May 6, 2019
Kansas State University wheat breeder Guorong Zhang spends his days trying to find the best new varieties to help growers in western Kansas grow the best possible wheat.
Just a few years ago, the western Kansas breeding program at Fort Hays State University Research Station, with legendary breeder Joe Martin in charge, was heavily invested in finding new white wheats, but Zhang says he is currently evenly divided on research of both white and red wheat varieties.
“For white wheats, we are working on improved straw strength and sprout tolerance,” Zhang says. “In the red lines, I have been working on improved resistance to wheat streak mosaic virus, especially at getting resistance to hold at higher temperatures up to 24 degrees Celsius.”
Zhang says he hopes to introduce three new varieties — one white and two red — this fall if summer trials on the lines continue to do well.
He introduced one red line with excellent WSM resistance in the fall of 2018, but the Kansas State University committee elected not to release it because of susceptibility to stem rust.
“I thought the need for WSM resistance might be greater than the concerns about stem rust,” Zhang says. “However, the Kansas Wheat Alliance committee didn’t see it that way and it is their decision that prevails.”
Kansas Wheat Alliance is the commercialization arm for the Kansas State University breeding programs at both Manhattan and Hays.
K-State plant pathologist has expressed concern that planting too many acres of wheat susceptible to stem rust could create a pathway for the return of the deadly pathogen, which has been well controlled for four decades with excellent genetic resistance packages.
Zhang says one of his red lines has WSM resistance as well as improved leaf, stripe and stem rust resistance.
“It is similar to the Tatanka red line we introduced a couple of years ago,” he says, “It has good drought tolerance and average straw strength.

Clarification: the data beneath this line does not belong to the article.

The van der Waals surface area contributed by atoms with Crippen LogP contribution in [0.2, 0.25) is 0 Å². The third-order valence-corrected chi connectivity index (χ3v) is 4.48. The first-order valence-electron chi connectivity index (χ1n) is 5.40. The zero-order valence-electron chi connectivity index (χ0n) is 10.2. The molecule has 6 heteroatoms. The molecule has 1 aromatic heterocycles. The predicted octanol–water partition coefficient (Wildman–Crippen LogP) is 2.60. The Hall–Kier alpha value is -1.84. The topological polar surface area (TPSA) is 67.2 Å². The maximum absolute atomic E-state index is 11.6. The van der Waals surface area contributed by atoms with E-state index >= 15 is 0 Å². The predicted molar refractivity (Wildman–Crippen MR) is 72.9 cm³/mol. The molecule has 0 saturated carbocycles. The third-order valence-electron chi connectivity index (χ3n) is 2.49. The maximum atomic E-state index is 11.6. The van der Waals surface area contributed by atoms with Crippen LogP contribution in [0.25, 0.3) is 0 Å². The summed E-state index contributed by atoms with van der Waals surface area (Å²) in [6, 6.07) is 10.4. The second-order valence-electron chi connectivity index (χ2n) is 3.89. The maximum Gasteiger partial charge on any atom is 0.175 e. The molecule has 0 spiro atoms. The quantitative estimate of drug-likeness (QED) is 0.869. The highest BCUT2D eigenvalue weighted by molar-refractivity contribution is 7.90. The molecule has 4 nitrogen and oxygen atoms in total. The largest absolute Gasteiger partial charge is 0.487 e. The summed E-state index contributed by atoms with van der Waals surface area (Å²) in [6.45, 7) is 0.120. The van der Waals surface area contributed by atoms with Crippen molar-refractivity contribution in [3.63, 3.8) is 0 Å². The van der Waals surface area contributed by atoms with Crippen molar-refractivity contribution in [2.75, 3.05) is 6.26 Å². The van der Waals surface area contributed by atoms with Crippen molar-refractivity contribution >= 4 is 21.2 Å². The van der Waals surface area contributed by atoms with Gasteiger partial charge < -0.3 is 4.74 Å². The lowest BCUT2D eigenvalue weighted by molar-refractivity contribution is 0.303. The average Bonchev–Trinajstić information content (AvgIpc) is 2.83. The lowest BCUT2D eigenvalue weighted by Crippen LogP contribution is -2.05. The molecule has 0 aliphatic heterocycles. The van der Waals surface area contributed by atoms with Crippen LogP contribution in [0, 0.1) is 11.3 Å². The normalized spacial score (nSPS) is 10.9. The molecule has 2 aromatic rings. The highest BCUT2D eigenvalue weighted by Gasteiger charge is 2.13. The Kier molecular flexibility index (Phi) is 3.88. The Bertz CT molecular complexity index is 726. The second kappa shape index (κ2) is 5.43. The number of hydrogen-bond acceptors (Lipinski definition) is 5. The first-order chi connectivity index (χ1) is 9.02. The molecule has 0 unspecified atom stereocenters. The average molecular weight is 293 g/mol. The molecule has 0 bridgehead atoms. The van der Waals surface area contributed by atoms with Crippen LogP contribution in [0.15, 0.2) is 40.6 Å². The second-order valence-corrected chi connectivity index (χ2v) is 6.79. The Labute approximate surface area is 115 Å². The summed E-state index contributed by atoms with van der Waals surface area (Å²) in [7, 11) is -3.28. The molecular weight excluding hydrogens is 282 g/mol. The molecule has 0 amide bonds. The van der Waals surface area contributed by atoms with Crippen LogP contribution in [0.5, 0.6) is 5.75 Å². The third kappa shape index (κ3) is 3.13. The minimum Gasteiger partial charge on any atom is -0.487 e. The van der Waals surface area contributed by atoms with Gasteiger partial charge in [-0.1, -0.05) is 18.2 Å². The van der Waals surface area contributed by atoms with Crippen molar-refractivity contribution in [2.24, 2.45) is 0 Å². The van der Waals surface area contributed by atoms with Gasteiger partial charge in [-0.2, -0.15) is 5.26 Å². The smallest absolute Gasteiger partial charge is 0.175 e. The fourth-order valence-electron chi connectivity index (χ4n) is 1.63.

His second red line that may be up for release is showing good stripe rust resistance and excellent drought tolerance, making it a potentially good variety for western Kansas and the Oklahoma panhandle.
“It has not been tested for stem rust resistance, but it does have the genetic marker,” he says. “It also has excellent straw strength, but I have some concern that yield may be an issue on that line. I’m still gathering data through this growing season to determine if I will recommend it for release.”
The white variety that is standing out in demonstration plots is promising for excellent baking quality and sprouting tolerance, Zhang says.
“The white line also has all kinds of resistance: wheat streak, all kinds of rust, Hessian fly and soilborne mosaic. I think it will be able to go east a ways,” he says. “The one problem is it does show some susceptibility to head scab, which means it shouldn’t go behind corn.”
He says the new white line does old WSM resistance up to 24 degrees C., making it an excellent choice for areas where wheat streak mosaic virus has been a problem.
“WSM is a big concern in both fall volunteer wheat being grazed out and even in winter grazing programs,” he says. “A variety that can hold resistance despite warm fall or winter weather would be a big advantage.”
Zhang says he is also expanding the breeding program at Hays with a partnership with the Nebraska wheat breeding program.
“We are going to put in some variety plots and see if we have lines that might perform well in both Kansas and Nebraska,” he says. “All in all, I’m keeping very busy out here.”
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